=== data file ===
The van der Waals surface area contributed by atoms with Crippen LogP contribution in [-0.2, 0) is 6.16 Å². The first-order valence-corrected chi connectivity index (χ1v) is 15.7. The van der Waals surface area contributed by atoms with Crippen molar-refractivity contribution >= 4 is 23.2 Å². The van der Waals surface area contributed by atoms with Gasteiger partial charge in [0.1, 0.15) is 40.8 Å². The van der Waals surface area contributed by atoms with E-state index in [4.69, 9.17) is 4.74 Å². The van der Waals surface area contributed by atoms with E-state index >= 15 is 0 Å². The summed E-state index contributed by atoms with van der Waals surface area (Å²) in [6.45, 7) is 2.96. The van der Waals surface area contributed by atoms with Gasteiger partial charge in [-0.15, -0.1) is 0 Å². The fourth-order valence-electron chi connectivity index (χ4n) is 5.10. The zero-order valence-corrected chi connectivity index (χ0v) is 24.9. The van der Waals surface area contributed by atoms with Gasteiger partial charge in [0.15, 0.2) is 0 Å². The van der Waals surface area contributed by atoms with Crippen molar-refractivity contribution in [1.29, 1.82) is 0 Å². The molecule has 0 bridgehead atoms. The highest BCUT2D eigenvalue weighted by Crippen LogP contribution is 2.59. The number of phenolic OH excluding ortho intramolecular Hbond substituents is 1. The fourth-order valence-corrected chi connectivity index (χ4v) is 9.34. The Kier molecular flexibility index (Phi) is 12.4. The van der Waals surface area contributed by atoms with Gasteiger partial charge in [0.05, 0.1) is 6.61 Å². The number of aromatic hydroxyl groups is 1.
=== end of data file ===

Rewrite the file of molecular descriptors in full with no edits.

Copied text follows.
The van der Waals surface area contributed by atoms with Crippen LogP contribution in [-0.2, 0) is 6.16 Å². The first-order valence-corrected chi connectivity index (χ1v) is 15.7. The van der Waals surface area contributed by atoms with Crippen molar-refractivity contribution >= 4 is 23.2 Å². The van der Waals surface area contributed by atoms with Gasteiger partial charge in [0.1, 0.15) is 40.8 Å². The van der Waals surface area contributed by atoms with E-state index in [4.69, 9.17) is 4.74 Å². The van der Waals surface area contributed by atoms with E-state index >= 15 is 0 Å². The summed E-state index contributed by atoms with van der Waals surface area (Å²) in [6.45, 7) is 2.96. The van der Waals surface area contributed by atoms with Gasteiger partial charge in [-0.15, -0.1) is 0 Å². The fourth-order valence-electron chi connectivity index (χ4n) is 5.10. The zero-order valence-corrected chi connectivity index (χ0v) is 24.9. The van der Waals surface area contributed by atoms with Gasteiger partial charge in [0.15, 0.2) is 0 Å². The van der Waals surface area contributed by atoms with Crippen molar-refractivity contribution in [1.29, 1.82) is 0 Å². The molecule has 0 bridgehead atoms. The highest BCUT2D eigenvalue weighted by Crippen LogP contribution is 2.59. The number of phenolic OH excluding ortho intramolecular Hbond substituents is 1. The fourth-order valence-corrected chi connectivity index (χ4v) is 9.34. The Kier molecular flexibility index (Phi) is 12.4. The van der Waals surface area contributed by atoms with Gasteiger partial charge in [0.05, 0.1) is 6.61 Å². The number of aromatic hydroxyl groups is 1.